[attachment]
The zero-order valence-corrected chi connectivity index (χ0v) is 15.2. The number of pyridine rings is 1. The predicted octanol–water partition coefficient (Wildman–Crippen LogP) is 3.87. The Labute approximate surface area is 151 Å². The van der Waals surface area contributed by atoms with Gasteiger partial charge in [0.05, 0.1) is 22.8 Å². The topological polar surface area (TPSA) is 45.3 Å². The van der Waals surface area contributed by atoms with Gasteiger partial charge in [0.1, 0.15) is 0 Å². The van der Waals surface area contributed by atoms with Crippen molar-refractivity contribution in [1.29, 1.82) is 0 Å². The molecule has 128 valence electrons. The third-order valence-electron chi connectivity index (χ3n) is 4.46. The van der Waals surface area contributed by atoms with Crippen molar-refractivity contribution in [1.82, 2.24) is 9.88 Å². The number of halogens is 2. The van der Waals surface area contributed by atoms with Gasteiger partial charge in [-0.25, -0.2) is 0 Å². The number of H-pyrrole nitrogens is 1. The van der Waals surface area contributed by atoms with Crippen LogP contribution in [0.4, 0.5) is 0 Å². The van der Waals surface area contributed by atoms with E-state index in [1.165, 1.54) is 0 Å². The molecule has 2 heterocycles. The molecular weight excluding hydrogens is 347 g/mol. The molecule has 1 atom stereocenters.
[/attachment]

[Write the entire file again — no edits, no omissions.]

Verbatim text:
The zero-order valence-corrected chi connectivity index (χ0v) is 15.2. The number of pyridine rings is 1. The predicted octanol–water partition coefficient (Wildman–Crippen LogP) is 3.87. The Labute approximate surface area is 151 Å². The van der Waals surface area contributed by atoms with Gasteiger partial charge in [0.05, 0.1) is 22.8 Å². The topological polar surface area (TPSA) is 45.3 Å². The van der Waals surface area contributed by atoms with Gasteiger partial charge in [0.1, 0.15) is 0 Å². The van der Waals surface area contributed by atoms with Crippen molar-refractivity contribution in [1.29, 1.82) is 0 Å². The molecule has 128 valence electrons. The third-order valence-electron chi connectivity index (χ3n) is 4.46. The van der Waals surface area contributed by atoms with Crippen molar-refractivity contribution in [1.82, 2.24) is 9.88 Å². The number of halogens is 2. The van der Waals surface area contributed by atoms with Gasteiger partial charge in [-0.25, -0.2) is 0 Å². The number of H-pyrrole nitrogens is 1. The van der Waals surface area contributed by atoms with Crippen LogP contribution in [0.4, 0.5) is 0 Å². The van der Waals surface area contributed by atoms with E-state index in [1.165, 1.54) is 0 Å². The molecule has 2 heterocycles. The molecular weight excluding hydrogens is 347 g/mol. The molecule has 1 atom stereocenters.